1,500 — 24 q, Tarah McKay (U of L).

5,000 — 6 a, Janet Jesang (WKU).

4-by-100 relay — 12 q, Western Kentucky.

Shot put — 10 q, Jere’ Summers (U of L); 20 a, Chinwe Okoro (U of L); 23 a, Khadija Abdullah (U of L).

Kristin Smith

Kristin Smith

Ashley Trimble

Ashley Trimble

Discus — 4 q, Ashley Muffet (UK); 6 q, Jere’ Summers (U of L); 17 a, Emilee Strot (UK).

Hammer throw — 7 q, Kristin Smith (UK).

High jump — 19 a, Rachel Gehret (U of L).

Triple jump — 24 a, Seidre Forde (U of L).

Heptathlon (entries based on pre-regional results) — 11. Ashley Trimble (UK).

USA Track & Field Athlete of the Week: Tyson Gay

The third-fastest 200-meter dash of all time makes Tyson Gay the USA Track & Field choice for athlete of the week.

From Tyson Gay's facebook

From Tyson Gay's facebook photo gallery

Gay, a Lafayette High School graduate who later starred for Arkansas, uncorked a 19.58-second 200 Saturday at the Reebok Grand Prix, in New York’s Icahn Stadium. Only a pair of Olympic champions have ever run faster: Michael Johnson (19.32) and Usain Bolt (19.30).

Gay swept the 2007 World Championships in the 100 and 200 meters, and also ran on the gold-medal 4-by-100 relay.

After winning the 100 in American-record time at last year’s U.S. Olympic Trials, Gay suffered a severe hamstring injury during preliminaries of the 200. He went on to run the 200 at the Beijing Olympics, but the missed practice time left him far off his usual form. A dropped baton in the 4-by-100 put a disappointing end to his Olympic experience.

Saturday’s result, his first 200 since the Olympics, means Gay now has the third- and fourth-fastest 200s ever. No. 4 is 19.62, his winning effort at the 2007 USA Outdoor Championships.

Saturday’s runner-up, Gay’s former training partner and Arkansas teammate Wallace Spearmon, finished in 19.98. Former LSU standout Xavier Carter was third in 20.27.

“It made me very, very happy; 19.5 had been one of the goals I had, but to do that in the first race is very pleasing,” Gay told reporters. “I wanted to work on my reaction and my start. Then I just ran. I ran for my life. When I came toward the finish line, I got kind of tight and I just wanted to bring it on in. I tried to push all the way through, just to see where my body is at.”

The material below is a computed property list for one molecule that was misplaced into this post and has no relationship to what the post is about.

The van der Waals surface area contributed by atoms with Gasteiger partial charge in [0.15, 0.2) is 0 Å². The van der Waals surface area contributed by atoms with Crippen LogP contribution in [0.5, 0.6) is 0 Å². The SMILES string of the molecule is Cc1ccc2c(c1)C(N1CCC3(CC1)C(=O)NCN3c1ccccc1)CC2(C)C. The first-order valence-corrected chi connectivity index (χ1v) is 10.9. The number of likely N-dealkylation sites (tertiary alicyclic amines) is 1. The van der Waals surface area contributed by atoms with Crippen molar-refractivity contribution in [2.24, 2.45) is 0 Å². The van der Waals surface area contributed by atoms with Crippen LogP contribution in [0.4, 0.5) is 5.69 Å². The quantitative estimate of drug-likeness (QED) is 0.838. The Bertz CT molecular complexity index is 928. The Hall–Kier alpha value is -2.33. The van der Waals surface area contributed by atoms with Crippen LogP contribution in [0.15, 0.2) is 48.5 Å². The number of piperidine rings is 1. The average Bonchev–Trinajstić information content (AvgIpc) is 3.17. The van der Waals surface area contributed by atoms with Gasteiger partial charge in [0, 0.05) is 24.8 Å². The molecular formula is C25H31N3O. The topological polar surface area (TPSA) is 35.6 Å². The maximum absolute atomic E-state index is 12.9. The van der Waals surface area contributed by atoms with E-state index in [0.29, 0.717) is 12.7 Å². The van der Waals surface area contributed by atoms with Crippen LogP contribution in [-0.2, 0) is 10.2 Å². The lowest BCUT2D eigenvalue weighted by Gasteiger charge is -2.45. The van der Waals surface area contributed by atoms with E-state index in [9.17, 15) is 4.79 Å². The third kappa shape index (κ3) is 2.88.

Several of the week’s leading national marks were turned in on Louisville’s Cardinal Park facility, site of the NCAA Mideast Regional.

Cory Thorne

Cory Thorne

Louisville’s Cory Thorne had the fastest 3,000-meter steeplechase of the week (8:36.98).

Three winners in men’s field events ranked No. 1 for the week: Kentucky’s Rashaud Scott in the discus (216-2); LSU’s Walter Henning in the hammer throw (231-6), and Arkansas’ Mychael Stewart in the long jump (25-10 3/4).

And two of the women’s field event champions at Louisville led the nation: Purdue’s Kara Patterson in the javelin (192-1), and Indiana State’s Lauren Martin in the triple jump (44-4 3/4).

BEST MARKS BY AMERICANS FOR WEEK ENDING MAY 31
 
MEN
 
100 – 10.04 Jacoby Ford (Clemson) – Greensboro, N.C. 5/30
200 – 19.58 Tyson Gay (adidas) – New York, 5/30     World leader
400 – 44.75 LaShawn Merritt (Nike) – New York, 5/30
800 – 1:46.00 Khadevis Robinson (Nike) – New York, 5/30
1500 – 3:34.14 Leo Manzano (Nike) – New York, 5/30    
U.S. leader
3000SC – 8:36.98 Cory Thorne (Louisville) – Louisville, 5/30
5000 – 13:03.06 Bernard Lagat (Nike) – New York, 5/30   
U.S. leader
110H – 13.12 Terrence Trammell (TSA) – New York, 5/30
400H – 48.52 Bershawn Jackson (Nike) – New York, 5/30
HJ – 2.25/7-4.5 Scott Sellers (Kansas State) – Norman, Okla., 5/29
PV – 5.56/18-3 Jason Colwick (Rice) & Maston Wallace (Texas) – Norman, Okla., 5/30
LJ – 7.89/25-10.75 Mychael Stewart (Arkansas) – Louisville, 5/29
TJ – 16.81/55-2 Will Claye (Oklahoma) – Norman, Okla., 5/30
SP – 20.99/68-10.5 Ryan Whiting (Arizona State) – Eugene, Ore., 5/29
DT – 65.90/216-2 Rashaud Scott (Kentucky) – Louisville, 5/30
HT – 70.56/231-6 Walter Henning (LSU) – Louisville, 5/30
JT – 80.34/263-7 Chris Hill (Georgia) – Greensboro, N.C., 5/29
Dec – 8516 Trey Hardee (Nike) – Gotzis, Austria, 5/31    
U.S. leader
  
WOMEN
 
100 – 11.04 Shalonda Solomon (Reebok) – New York, 5/30
200 – 22.34 Lauryn Williams (Nike) – New York, 5/30    
World leader
400 – 50.50 Allyson Felix (adidas) – New York, 5/30    
World leader